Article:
Over the course of his six-month tenure as president, Donald Trump has already fired an FBI director, an acting attorney general, and dozens of federal prosecutors, all while lashing out repeatedly at federal courts who've dared to rule against him. Trump has not, in other words, demonstrated a real commitment to the rule of law.
But in the president's interview with the New York Times yesterday, the broader story took a more sinister turn. Consider Trump's latest enemies list:
* Attorney General Jeff Sessions: By recusing himself from the investigation into the Trump-Russia scandal, Sessions isn't in a position to steer the probe in a way the White House likes. This, in Trump's mind, is an outrage.
* Special Counsel Robert Mueller: Trump accused Mueller of leading a team filled with conflicts of interest, and added that if the special counsel examines Trump's finances, the president may fire him.
* Former FBI Director James Comey: Trump suggested at one point that Comey may have been effectively trying to blackmail him, accused Comey of lying about their interactions, and insisted that the former director "illegally" leaked information. None of this is to be taken seriously.
* Deputy Attorney General Rod Rosenstein: Trump suggested the deputy A.G. is not to be trusted because he may not be a loyal Republican. "Rod Rosenstein, who is from Baltimore," the president said. "There are very few Republicans in Baltimore, if any. So, he's from Baltimore." (Rosenstein is not actually from Baltimore, though he served as a Bush-appointed U.S. attorney in Maryland.)
* Acting FBI director Andrew McCabe: Trump, probably taking his cues from conservative media outlets, thinks McCabe is suspect because his wife was a Democratic candidate in Virginia.
Putting aside questions about personality -- Trump came across in the interview as someone preoccupied with a sense of grievance and paranoia -- this is an inordinate number of enemies for a president to have at the Department of Justice.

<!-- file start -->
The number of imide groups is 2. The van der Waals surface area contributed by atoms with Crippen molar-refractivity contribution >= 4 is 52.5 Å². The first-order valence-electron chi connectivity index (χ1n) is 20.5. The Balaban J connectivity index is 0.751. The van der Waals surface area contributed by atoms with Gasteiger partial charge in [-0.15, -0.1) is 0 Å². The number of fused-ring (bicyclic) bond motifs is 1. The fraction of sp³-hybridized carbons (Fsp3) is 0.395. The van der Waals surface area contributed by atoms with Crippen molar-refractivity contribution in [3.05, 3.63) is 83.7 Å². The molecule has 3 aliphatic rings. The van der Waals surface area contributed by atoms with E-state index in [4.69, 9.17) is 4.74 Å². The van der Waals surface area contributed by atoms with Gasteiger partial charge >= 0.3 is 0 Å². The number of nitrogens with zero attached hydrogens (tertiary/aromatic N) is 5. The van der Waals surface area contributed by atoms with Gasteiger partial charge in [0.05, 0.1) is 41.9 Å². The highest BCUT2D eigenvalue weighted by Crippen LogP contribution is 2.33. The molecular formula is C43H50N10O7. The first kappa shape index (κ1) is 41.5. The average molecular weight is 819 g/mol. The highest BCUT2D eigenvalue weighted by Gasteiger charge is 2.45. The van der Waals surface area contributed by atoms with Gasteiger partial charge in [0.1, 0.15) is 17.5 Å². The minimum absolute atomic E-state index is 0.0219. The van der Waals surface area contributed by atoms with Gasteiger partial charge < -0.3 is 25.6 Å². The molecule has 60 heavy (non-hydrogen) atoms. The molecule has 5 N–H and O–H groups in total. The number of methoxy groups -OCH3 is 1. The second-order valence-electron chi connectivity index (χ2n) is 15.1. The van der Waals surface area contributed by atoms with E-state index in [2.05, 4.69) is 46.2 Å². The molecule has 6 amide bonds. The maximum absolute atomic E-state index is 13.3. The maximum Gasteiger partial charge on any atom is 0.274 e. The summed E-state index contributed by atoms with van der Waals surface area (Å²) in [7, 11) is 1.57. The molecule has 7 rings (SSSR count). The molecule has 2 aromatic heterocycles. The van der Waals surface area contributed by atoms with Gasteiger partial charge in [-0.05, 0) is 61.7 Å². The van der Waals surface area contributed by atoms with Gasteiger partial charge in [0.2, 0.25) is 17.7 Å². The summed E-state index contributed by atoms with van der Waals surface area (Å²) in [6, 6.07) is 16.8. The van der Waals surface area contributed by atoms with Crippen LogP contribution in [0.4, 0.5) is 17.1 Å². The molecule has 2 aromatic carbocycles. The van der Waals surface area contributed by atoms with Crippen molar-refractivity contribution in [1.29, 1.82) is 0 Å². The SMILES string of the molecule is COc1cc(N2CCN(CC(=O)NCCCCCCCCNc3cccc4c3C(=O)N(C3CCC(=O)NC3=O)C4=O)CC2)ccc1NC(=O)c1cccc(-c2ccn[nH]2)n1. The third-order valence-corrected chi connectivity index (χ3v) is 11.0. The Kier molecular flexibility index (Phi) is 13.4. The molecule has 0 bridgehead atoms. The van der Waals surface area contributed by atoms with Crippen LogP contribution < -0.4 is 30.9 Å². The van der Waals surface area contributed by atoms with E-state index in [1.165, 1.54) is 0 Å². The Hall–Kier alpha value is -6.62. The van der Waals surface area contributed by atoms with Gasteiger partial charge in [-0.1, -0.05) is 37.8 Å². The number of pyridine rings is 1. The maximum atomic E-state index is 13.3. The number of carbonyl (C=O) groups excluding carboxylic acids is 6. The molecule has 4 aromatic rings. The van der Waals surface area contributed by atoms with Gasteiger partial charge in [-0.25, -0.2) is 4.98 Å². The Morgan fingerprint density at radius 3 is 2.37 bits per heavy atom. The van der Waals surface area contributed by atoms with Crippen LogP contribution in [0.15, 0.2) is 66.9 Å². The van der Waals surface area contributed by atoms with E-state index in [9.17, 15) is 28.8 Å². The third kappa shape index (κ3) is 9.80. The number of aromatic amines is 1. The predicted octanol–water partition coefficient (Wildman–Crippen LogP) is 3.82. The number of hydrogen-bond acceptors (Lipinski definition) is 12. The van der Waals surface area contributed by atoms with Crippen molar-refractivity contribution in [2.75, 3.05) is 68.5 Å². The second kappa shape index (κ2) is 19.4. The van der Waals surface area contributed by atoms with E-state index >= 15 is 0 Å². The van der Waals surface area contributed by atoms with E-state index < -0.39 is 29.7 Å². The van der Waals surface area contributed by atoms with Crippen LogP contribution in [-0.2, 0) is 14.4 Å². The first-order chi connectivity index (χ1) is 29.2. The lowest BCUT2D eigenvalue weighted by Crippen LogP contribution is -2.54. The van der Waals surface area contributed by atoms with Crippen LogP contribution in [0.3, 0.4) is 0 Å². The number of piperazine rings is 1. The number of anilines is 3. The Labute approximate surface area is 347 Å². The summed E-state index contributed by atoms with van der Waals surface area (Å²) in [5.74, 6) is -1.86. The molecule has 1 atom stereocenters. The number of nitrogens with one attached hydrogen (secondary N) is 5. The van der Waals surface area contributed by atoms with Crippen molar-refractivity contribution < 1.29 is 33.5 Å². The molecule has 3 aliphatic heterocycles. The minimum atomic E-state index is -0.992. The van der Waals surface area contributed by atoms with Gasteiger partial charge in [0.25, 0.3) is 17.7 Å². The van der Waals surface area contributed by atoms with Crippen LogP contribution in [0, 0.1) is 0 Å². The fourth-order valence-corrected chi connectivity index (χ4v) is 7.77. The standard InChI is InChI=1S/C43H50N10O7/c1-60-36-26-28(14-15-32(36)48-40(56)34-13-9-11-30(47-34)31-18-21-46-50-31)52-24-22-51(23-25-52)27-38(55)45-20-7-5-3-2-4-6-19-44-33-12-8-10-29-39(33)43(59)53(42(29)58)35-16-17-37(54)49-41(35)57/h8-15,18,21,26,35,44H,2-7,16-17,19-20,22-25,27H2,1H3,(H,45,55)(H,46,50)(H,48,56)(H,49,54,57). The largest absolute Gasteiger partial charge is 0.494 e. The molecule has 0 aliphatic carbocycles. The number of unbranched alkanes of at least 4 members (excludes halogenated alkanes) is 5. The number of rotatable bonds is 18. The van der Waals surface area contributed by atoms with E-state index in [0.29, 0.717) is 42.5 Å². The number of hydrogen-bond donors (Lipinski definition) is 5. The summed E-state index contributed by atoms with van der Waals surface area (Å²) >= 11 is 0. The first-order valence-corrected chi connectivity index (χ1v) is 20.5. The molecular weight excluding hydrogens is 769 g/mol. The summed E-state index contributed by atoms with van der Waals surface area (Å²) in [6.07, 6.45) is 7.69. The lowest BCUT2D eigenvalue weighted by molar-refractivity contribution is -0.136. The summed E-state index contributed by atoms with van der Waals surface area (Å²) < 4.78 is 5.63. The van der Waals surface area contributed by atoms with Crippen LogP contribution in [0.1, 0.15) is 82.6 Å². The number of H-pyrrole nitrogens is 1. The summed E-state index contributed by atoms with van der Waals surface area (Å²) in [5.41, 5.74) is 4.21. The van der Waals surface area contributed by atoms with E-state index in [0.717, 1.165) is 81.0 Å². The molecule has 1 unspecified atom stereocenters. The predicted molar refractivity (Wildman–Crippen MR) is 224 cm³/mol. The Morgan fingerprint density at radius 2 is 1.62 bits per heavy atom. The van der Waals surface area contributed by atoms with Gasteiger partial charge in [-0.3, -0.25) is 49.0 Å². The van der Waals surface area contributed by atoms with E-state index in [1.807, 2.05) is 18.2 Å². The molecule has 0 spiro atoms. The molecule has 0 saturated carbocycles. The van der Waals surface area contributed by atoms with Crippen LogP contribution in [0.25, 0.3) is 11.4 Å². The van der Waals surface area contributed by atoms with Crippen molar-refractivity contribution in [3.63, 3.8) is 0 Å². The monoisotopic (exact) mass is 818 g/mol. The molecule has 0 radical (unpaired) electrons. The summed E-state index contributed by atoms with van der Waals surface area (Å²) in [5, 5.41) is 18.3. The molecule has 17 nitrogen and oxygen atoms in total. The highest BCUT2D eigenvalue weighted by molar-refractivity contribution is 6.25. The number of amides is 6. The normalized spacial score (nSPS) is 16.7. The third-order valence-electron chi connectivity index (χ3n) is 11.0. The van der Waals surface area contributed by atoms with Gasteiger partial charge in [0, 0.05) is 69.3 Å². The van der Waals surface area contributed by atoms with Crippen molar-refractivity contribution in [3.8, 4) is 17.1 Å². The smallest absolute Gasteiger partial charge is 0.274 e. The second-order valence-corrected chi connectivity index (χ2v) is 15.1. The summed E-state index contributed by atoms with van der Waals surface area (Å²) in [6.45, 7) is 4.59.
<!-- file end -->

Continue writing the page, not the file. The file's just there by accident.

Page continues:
And all of this seems to extend from Trump's apparent belief that federal law enforcement is there to serve his, not the nation's, interests. It's one of the awkward consequences of electing an inexperienced president who sees himself as the nation's CEO: Trump seems to assume everyone in the executive branch is part of his team, and the idea of independence between the Justice Department and the White House is an inconvenient fiction, better left ignored.
This is likely to get worse. Consider Trump's comments to the Times about his view of the FBI director's responsibilities:
"And nothing was changed other than Richard Nixon came along. And when Nixon came along [inaudible] was pretty brutal, and out of courtesy, the F.B.I. started reporting to the Department of Justice. But there was nothing official, there was nothing from Congress. There was nothing -- anything. But the F.B.I. person really reports directly to the president of the United States, which is interesting. You know, which is interesting. And I think we're going to have a great new F.B.I. director."
His description of Nixon-era events is just factually wrong, but more alarming is Trump's belief that the FBI director will report "directly" to him.
Christopher Wray, the president's nominee to lead the bureau, told the Senate Judiciary Committee he believes the FBI must be independent of the White House. If Wray was telling the truth, Trump's Justice Department enemies list may soon have a new member.